-- Chapter from Our Wondrous World -- Special Protection Chapter from Our Wondrous World -- Special Protection
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  Chapter 31 from
Our Wondrous World

By Rabbi Avrohom Katz 

Other Available Chapters
30  33  34 

Special Protection

If you have ever visited London, the chances are that you went to -- or wanted to go to -- view the crown jewels. If so, you will not have been alone. Up to 15,000 people line up each day for the privilege of catching a fleeting glimpse at something of great value. There are two questions that everyone asks. Are the crown jewels real, and how much are they worth? The first question is easy to answer -- yes, they are real, and if you visit the Jewel House on the day of the State Opening of Parliament, you will find the case housing the Imperial State Crown empty, because the crown will be in use. As to their value, it is not possible to estimate. The scepter itself is set with 393 gems, including the First Star of Africa, the world’s largest cut diamond. The Imperial State Crown is set with 2,868 separate diamonds, 17 sapphires, 11 emeralds, 5 rubies and 273 pearls -- real ones. How can anyone place a value on such wealth? If you would want to actually touch the jewels, for whatever reason. you would find it impossible. The security is virtually impenetrable. Shatterproof glass, alarms, guards, and closed-circuit surveillance are all utilized in guaranteeing the safety of the most valuable items in Britain.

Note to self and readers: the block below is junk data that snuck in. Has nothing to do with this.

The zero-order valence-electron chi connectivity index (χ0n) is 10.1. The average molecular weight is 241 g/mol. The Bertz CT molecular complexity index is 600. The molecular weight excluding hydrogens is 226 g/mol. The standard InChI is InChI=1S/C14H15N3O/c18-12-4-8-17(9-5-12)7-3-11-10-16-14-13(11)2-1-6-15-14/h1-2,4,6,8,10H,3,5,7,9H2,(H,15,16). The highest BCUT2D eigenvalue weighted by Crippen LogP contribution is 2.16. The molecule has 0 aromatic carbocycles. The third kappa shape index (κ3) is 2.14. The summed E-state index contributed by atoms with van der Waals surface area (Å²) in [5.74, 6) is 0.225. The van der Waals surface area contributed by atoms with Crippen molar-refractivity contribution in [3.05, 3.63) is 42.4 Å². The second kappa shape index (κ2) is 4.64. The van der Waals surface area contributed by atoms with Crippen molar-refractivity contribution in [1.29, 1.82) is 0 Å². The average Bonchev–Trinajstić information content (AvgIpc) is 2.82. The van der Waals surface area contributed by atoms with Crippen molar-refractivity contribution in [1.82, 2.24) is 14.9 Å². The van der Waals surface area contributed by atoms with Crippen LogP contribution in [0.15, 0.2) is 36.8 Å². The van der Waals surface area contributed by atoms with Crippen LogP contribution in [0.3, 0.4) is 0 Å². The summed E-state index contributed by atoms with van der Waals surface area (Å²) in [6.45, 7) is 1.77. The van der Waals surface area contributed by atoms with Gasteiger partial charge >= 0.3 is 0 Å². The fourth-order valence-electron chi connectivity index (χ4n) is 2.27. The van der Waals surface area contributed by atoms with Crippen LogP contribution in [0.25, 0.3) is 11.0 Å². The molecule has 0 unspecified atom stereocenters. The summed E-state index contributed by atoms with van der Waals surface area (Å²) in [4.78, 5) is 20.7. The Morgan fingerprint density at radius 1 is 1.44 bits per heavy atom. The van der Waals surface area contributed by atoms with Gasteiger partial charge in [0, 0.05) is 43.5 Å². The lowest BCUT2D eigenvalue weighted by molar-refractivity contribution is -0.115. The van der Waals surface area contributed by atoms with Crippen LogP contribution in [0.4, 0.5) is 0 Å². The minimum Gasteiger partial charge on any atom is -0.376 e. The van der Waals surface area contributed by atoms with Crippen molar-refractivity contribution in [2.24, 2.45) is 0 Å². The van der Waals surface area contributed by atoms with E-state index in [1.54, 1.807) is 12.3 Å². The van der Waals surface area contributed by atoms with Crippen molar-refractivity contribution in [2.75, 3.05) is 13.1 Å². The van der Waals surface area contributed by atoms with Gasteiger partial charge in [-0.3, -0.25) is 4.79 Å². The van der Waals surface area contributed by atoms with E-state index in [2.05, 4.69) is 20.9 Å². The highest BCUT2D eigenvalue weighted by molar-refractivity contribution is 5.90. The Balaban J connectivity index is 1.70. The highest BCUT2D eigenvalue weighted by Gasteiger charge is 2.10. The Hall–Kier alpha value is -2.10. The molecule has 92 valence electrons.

It was not always so. In the latter part of the 1600s, when the present regalia was introduced, the crown jewels were kept, as now, in the Tower of London, on the ground floor. The residence above the jewels was occupied, not by the Master of the Jewel House (who had no desire to live in such miserable accommodations), but by a deputy. The deputy did not receive a salary, because no one could afford to pay him one. Instead, he was authorized to display the regalia to visitors for a small fee. He would do this by removing the crowns from a locked cupboard to show them! The inevitable was bound to happen. In April 1671, Colonel Thomas Blood, taking advantage of the lax and informal arrangements, attempted to steal the crown jewels. His daring plan was foiled only by the unexpected arrival of the deputy’s son, and the robbers were apprehended and taken into custody. Since that time, security has been tightened constantly, culminating in today’s situation where you cannot even take a photo of the invaluable and magnificent collection.